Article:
Legal, prescription medications like methadone often serve as a replacement for other opioids in opioid addiction treatment programs. However, doctors generally won’t prescribe methadone and benzodiazepines together due to their dangers. Both medications work similarly in the central nervous system (CNS) to produce sedation and relaxation, inhibiting important functions like thinking, breathing, and heart rate. Today we’re going to take a look at this combination and its dangers.
Is Methadone a Benzo?
Methadone is not a benzo but rather a synthetic analgesic drug (opioid) that produces similar side effects to the opioid morphine but is longer-lasting. It’s normally used as a substitute for opioids in medically assisted detox to help patients cope with painful withdrawal symptoms.
When used for opioid treatment, methadone blocks the high from drugs like codeine, heroin, hydrocodone, morphine, and oxycodone. It can even provide a similar feeling as these drugs to prevent opiate withdrawal symptoms and cravings.
However, methadone is not a replacement for professional substance abuse treatment. As a narcotic, methadone can also be prescribed specifically to treat moderate to severe pain.
As with other opioids, methadone works to treat pain by changing the way the CNS responds to it or receives pain signals. The opioid attaches to opioid receptors in the CNS and other areas of the body, blocking pain signals and providing relief for the individual.
At the same time, methadone also stimulates the release of dopamine, a neurotransmitter that’s linked to euphoria, pleasure, and motivation. For this reason, it can also be abused, just as heroin and prescription opioids can also be misused.
Side effects of methadone may include:
- Dark stool
- Bleeding gums
- Blurred vision
- Chest pain or discomfort
- Darkening of the skin
- Itching and skin rash
- Increased sweating and thirst
- Irregular heartbeat
- Loss of appetite
- Muscle pain or cramps
- Trouble breathing
- & More
Dopamine plays a major role in the pain-relieving effects of methadone, but also its addictive nature. Due to their impact on dopamine, opioids are recognized for their high potential for abuse and addiction.
It’s important to take prescription drugs as directed by the prescribing physician. Taking medication without a prescription can lead to various adverse problems, including addiction, among other ailments.
Can You Take Methadone and Benzos Together?
No, you cannot take methadone and benzos together. However, opioids and benzodiazepines are two of the most commonly abused drugs in the world, so it’s no surprise that many people will take drugs like benzodiazepines and methadone together to increase their side effects.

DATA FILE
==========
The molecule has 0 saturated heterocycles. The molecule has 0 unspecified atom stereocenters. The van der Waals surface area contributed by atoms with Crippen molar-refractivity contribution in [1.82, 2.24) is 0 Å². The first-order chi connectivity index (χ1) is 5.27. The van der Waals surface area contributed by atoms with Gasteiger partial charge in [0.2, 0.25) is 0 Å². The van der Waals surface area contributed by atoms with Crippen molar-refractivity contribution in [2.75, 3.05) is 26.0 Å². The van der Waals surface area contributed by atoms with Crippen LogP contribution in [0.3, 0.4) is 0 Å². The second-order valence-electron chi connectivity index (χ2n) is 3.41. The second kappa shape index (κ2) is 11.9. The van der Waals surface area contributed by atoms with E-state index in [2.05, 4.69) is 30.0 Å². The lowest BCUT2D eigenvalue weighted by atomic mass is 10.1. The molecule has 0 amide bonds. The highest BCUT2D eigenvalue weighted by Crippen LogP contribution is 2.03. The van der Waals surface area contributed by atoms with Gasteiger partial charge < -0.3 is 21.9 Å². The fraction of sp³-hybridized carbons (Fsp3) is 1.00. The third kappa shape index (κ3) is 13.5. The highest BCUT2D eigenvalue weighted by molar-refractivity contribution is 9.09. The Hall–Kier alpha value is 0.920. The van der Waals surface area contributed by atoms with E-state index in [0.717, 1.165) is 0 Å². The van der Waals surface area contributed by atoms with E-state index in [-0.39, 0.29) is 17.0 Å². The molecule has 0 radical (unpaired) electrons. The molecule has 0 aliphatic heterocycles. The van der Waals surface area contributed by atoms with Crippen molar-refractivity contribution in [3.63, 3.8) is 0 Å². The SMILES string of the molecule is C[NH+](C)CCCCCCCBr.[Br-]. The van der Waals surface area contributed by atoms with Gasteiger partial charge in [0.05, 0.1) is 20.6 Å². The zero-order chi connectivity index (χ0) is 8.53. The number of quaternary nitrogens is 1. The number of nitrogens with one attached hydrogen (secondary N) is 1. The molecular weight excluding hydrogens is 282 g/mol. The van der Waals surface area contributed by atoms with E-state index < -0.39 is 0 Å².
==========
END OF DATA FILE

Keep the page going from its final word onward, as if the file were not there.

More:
While methadone is prescribed as an aid for opioid withdrawal or as a form of pain treatment, benzodiazepines are depressants that are used to treat anxiety and narcolepsy. Common benzos include Xanax, Klonopin, and Valium.
They’re used to treat anxiety, benzos are similar to opioids in that they produce sedation, drowsiness, and relaxation by depressing the CNS. This is the main reason why you should not take methadone and benzodiazepines together.
Both types of drugs can lead to severe central nervous system depression, which can make breathing difficult. When someone takes benzos and methadone, they run the risk of shutting down their CNS completely.
Side Effects of Mixing Methadone and Benzos
As we mentioned, methadone and benzodiazepines can both have depressing effects on the central nervous system. These symptoms may be more or less severe depending on the amount of each drug that’s taken.
Common side effects of methadone and benzodiazepines include:
- Abnormally shallow breathing
- Low blood pressure
- Respiratory arrest
- Cardiac arrest
- Trembling or shaking
Taking large doses of both methadone and benzos can increase the risk not only of a negative reaction or a high but also of intoxication and overdose. A methadone and benzodiazepine overdose can be fatal because of the respiratory depression this combination can cause.
Respiratory depression is marked by shallow and ineffective breathing, preventing the individual from getting enough oxygen to their brain and organs. This can result in brain damage or death if the individual does not receive medical treatment in time.
Help for Prescription Drug Abuse
While medication-assisted treatment is effective for certain individuals, it should only be done under the supervision and care of medical professionals. Furthermore, for those who struggle with opioid and/or benzo abuse, our Texas recovery center can help.
Our facility offers opioid and benzo detox as well as prescription drug addiction treatment that helps clients regain their physical and mental sobriety with 24/7 support. Our specialists also utilize psychotherapy programs like Cognitive-Behavioral Therapy (CBT) and Dialectical Behavioral Therapy (DBT) to help clients change their behaviors and adopt healthy and effective coping mechanisms for sobriety.